Charging that acquisition of the Garfinckel, Brooks Brothers, Miller & Rhoads retail chain by Gamble-Skogmo Inc., another big retailer, would violate antitrust laws, Garfinckel yesterday sued Gamble-Skogmo in federal court.

The lawsuit, filed in Delaware, seeks to force Gamble-Skogmo to sell the approximately 12 percent of Garfinckel common stock that it purchased recently.

In a separate development in the Garfinckel takeover fight, Joseph R. Harris Jr., son of the founder of the Joseph R. Harris retail chain, confirmed that he and other family members have sold "substantially all" of their Garfinckel, Brooks Brothers shares to Gamble-Skogmo.

The Harris family has owned about 10.7 percent of Garfinckel stock - the largest single block - since selling the family clothing chain to the Garfinckel group in 1971.

Harris did not disclose the price Gamble-Skogmo paid for the shares. At the $25-per-share price Garfinckel stock has traded at recently, the 483,000 Harris family shares would be worth more than $12 million.

Garfinckel officials say they believe Gamble-Skogmo paid a premium for the Harris shares, and purchased additonal stock on the open market, obtaining a total a 560,000 shares, more than 12 percent of the outstanding stock.

Harris said he and other family members sold the stock because, "For some period of time, we have wanted to diversify our investments." The Harrises no longer are involved in management of the clothing chain, which recently was renamed Harris and Friends.

Harris said his father, Joseph R. Harris Sr., has not disposed of his Garfinckel holdings, which are reported to be a minor part of the total family holdings. Harris said he remains a member of the board of directors of the Garfinckel chain.

The lawsuit against Gamble-Skogmo had been threatened since last Friday when Garfinckel revealed the stock purchases by the Minneapolis-based firm.

Gamble-Skogmo officials repeatedly have insisted they are not trying to take over Garfinckel, but executives of the Washington company have proceeded as if a takeover were threatened.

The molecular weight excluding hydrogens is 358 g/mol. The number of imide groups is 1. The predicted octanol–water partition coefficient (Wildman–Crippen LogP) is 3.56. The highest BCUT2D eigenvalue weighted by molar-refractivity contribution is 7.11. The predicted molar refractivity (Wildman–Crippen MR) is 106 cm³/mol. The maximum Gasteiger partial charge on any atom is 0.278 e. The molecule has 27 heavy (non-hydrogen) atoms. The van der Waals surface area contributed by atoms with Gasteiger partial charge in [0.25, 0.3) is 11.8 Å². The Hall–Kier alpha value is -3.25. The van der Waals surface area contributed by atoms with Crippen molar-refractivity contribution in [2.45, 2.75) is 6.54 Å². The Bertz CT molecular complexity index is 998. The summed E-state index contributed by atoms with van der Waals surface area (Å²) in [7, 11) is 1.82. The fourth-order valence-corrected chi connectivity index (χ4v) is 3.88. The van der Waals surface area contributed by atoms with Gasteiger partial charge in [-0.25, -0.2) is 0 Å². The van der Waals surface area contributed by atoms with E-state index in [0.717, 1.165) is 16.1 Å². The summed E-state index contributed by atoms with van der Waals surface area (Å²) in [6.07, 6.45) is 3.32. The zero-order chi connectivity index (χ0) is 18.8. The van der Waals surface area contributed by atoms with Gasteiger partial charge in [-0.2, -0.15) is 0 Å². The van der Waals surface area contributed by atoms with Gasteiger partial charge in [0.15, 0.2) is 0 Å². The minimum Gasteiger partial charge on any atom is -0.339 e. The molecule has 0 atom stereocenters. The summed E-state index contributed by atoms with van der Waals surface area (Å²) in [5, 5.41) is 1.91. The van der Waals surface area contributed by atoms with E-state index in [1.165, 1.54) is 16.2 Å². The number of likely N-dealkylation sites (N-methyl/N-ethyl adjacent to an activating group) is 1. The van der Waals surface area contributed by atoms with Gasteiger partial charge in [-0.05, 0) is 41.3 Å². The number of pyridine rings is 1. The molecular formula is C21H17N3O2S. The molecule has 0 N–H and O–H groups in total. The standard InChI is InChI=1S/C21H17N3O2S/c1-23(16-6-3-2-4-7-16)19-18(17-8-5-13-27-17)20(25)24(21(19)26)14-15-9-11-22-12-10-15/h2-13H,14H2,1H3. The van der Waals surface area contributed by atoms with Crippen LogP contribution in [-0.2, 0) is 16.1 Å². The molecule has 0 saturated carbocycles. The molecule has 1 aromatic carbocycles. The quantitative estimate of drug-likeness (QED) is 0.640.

The petition filed in U.S. District Court in Delaware, where Gamble-Skogmo is incorporated, charges that any merger would violate antitrust laws by reducing retail competition in general and specifically among sellers of young women's and large-size clothing.

The lawsuit notes that Garfinckels owns a chain called Catherine's Stout Shoppes which, with nearly 80 stores, is the nation's third-largest retailer of large-size women's clothing. Gamble-Skogmo owns Woman's World, with 55 stores, the fourth largest chain in the same business. Catherine's and Woman's World both have stores in at least eight states.

The two parent companies also have subsidiaries that complete in the sale of popular-priced apparel for young women - Garfinckel's Harris and Friends, and Gamble-Skogmo's Mode O'Day.

Other aspects of the two retail empires are more diverse. The Garfinckel operation, expected to gross $400 million this fiscal year, is mostly a soft-goods retailer specializing in clothing sold at higher price levels.

Gamble-Skogmo is primarily a hard-goods retailer. Its $1.6-billion-a-year business was founded as a group of small-town hardware stores called Gamble's and now includes Red Owl supermarkets, Rasco auto supply stores. Tempo-Buckeye and Howard Brothers discount stores, and a dozen other chains, stores, and a dozen other chains.